1911 Encyclopædia Britannica/Assisi
ASSISI (anc. Asisium), a town and episcopal see of Umbria, Italy, in the province of Perugia, 15 m. E.S.E. by rail from the town of Perugia. Pop. (1901) town, 5338; commune, 17,240. The town occupies a fine position on a mountain (1345 ft. above sea-level) with a view over the valleys of the Tiber and Topino. It is mainly famous in connexion with St Francis, who was born here in 1182, and returned to die in 1226. The Franciscan monastery and the lower and upper church of St Francis were begun immediately after his canonization in 1228, and completed in 1253, being fine specimens of Gothic architecture. The crypt was added in 1818, when the sarcophagus containing his remains was discovered. The lower church contains frescoes by Cimabue, Giotto and others, the most famous of which are those over the high altar by Giotto, illustrating the vows of the Franciscan order; while the upper church has frescoes representing scenes from the life of St Francis (probably by Giotto and his contemporaries) on the lower portion of the walls of the nave, and scenes from Old and New Testament history by pupils of Cimabue on the upper. The church of Santa Chiara (St Clare), the foundress of the Poor Clares, with its massive lateral buttresses, fine rose-window, and simple Gothic interior, was begun in 1257, four years after her death. It contains the tomb of the saint and 13th-century frescoes and pictures. Santa Maria Maggiore is also a good Gothic church. The cathedral (San Rufino) has a fine façade with three rose-windows of 1140; the interior was modernized in 1572. The town is dominated by the medieval castle (1655 ft.), built by Cardinal Albornoz (1367) and added to by Popes Pius II. and Paul III. Two miles to the east in a ravine below Monte Subasio is the hermitage delle Carceri (2300 ft.), partly built, partly cut out of the solid rock, given to St Francis by Benedictine monks as a place of retirement. Below the town to the south-west, close to the station, is the large pilgrimage church of Santa Maria degli Angeli, begun in 1569 by Pope Pius V., with Vignola as architect; but not completed until 1640. It contains the original oratory of St Francis and the cell in which he died. Adjacent is the garden in which the saint’s thornless roses bloom in May. Half a mile outside the town to the south-east is the convent of San Damiano, erected by St Francis, of which St Clare was first abbess.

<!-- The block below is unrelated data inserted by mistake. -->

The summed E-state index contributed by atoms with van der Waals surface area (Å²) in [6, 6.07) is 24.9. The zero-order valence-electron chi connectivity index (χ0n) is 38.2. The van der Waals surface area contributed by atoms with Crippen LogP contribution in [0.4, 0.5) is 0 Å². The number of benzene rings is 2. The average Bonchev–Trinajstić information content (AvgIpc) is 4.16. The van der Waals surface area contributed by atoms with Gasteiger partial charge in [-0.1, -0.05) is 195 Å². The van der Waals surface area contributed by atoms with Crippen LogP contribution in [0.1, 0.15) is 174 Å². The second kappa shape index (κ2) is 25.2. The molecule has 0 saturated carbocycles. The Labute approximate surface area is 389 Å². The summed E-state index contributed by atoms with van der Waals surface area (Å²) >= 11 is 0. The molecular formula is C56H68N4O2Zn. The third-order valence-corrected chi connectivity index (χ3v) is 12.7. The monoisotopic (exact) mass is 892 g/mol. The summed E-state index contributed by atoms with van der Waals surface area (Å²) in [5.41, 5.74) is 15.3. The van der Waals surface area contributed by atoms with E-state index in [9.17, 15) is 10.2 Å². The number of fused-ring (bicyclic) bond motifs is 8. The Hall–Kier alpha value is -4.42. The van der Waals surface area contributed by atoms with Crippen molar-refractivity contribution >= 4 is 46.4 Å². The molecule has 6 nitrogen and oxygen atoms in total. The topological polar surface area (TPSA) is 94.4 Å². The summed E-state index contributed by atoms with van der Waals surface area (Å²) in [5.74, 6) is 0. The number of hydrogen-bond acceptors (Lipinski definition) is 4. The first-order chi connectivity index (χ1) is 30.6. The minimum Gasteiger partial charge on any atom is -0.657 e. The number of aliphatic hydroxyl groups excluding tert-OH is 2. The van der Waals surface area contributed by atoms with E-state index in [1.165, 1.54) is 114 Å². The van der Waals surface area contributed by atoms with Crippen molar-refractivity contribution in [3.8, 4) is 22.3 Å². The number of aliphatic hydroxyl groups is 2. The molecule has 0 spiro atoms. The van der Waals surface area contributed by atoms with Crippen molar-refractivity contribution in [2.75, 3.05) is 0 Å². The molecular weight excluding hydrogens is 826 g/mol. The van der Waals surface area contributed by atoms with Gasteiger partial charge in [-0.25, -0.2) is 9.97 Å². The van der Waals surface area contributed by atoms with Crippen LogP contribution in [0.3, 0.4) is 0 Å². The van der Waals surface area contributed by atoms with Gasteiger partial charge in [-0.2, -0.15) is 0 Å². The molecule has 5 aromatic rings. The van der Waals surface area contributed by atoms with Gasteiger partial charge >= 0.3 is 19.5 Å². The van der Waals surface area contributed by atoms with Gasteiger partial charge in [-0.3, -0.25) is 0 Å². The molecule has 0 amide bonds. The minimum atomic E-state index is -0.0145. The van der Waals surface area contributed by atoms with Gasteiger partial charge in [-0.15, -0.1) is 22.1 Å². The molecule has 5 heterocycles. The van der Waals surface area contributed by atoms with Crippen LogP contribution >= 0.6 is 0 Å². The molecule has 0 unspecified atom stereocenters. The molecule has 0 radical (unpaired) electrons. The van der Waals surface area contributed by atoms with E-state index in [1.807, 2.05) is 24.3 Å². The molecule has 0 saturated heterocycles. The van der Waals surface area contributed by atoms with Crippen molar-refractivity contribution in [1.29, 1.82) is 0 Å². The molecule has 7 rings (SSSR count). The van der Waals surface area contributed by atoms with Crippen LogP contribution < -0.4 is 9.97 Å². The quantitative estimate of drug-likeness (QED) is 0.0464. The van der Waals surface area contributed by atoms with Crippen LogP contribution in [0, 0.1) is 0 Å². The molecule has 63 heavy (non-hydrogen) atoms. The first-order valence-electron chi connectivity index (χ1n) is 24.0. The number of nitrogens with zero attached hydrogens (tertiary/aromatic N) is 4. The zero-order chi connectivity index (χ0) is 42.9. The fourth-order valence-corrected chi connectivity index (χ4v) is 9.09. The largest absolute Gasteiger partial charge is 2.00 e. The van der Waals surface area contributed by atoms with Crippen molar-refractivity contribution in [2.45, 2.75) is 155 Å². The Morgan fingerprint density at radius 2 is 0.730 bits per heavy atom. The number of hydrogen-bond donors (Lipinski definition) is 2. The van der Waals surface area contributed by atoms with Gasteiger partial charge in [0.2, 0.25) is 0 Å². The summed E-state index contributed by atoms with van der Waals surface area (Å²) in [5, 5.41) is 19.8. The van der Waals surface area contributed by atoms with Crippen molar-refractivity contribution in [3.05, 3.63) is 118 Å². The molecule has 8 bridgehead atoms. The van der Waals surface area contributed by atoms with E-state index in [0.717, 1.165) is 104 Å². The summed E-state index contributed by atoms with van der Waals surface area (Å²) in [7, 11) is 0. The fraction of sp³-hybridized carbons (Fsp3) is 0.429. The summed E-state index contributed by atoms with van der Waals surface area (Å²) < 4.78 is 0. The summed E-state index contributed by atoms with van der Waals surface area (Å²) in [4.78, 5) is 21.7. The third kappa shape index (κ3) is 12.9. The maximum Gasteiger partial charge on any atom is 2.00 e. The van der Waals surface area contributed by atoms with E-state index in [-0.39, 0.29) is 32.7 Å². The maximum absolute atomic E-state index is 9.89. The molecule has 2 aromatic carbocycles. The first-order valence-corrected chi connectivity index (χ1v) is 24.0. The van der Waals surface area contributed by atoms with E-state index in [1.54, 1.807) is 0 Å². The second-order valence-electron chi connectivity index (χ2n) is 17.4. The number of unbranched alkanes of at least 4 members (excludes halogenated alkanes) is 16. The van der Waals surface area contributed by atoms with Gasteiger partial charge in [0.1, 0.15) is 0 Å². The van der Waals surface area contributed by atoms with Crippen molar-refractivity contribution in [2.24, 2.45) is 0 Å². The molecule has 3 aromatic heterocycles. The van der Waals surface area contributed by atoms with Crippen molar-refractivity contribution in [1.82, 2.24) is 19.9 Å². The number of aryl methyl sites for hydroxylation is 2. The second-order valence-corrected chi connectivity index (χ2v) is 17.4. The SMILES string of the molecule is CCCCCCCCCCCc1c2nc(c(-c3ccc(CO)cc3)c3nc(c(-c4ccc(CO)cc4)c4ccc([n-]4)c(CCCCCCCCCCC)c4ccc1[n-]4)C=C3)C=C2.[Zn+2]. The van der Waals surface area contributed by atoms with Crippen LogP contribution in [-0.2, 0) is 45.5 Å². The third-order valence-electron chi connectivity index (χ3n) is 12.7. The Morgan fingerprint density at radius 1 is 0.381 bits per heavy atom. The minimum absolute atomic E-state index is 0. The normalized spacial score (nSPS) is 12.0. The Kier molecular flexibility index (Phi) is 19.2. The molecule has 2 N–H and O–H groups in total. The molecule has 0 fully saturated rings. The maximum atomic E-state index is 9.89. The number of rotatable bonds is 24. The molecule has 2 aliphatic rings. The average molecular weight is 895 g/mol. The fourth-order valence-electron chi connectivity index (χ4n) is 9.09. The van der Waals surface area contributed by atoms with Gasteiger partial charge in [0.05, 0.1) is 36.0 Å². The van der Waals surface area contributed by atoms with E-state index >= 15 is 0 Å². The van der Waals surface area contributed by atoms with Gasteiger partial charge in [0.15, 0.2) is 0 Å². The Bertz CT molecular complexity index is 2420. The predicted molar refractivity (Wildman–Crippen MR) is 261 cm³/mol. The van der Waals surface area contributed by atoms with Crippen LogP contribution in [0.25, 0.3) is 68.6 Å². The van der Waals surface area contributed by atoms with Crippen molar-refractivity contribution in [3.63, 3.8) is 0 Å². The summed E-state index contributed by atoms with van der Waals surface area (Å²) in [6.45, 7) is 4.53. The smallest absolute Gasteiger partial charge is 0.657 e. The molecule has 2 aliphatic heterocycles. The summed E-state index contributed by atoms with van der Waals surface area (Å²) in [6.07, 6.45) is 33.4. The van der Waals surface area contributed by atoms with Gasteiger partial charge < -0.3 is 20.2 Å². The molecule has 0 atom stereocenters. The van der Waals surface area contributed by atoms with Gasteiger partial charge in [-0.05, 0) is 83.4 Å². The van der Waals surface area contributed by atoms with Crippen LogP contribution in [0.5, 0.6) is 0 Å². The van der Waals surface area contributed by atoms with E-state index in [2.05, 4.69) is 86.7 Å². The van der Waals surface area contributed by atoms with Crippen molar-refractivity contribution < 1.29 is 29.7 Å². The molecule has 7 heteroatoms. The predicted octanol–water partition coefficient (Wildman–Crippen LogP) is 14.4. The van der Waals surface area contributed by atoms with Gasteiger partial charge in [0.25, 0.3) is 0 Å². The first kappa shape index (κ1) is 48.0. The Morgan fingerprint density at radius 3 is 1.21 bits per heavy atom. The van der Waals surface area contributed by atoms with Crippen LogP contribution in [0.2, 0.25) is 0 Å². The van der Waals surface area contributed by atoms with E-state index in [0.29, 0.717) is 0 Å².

In the early middle ages Assisi was subject to the dukes of Spoleto; but in the 11th century it seems to have been independent. It became involved, however, in the disputes of Guelphs and Ghibellines, and was frequently at war with Perugia. It was sacked by Perugia and the papal troops in 1442, and even after that continued to be the prey of factions. The place is now famous as a resort of pilgrims, and is also important for the history of Italian art. The poet Metastasio was born here in 1698.
See L. Duff-Gordon, Assisi (“Mediaeval Towns” series, London, 1900). For ancient history see Asisium.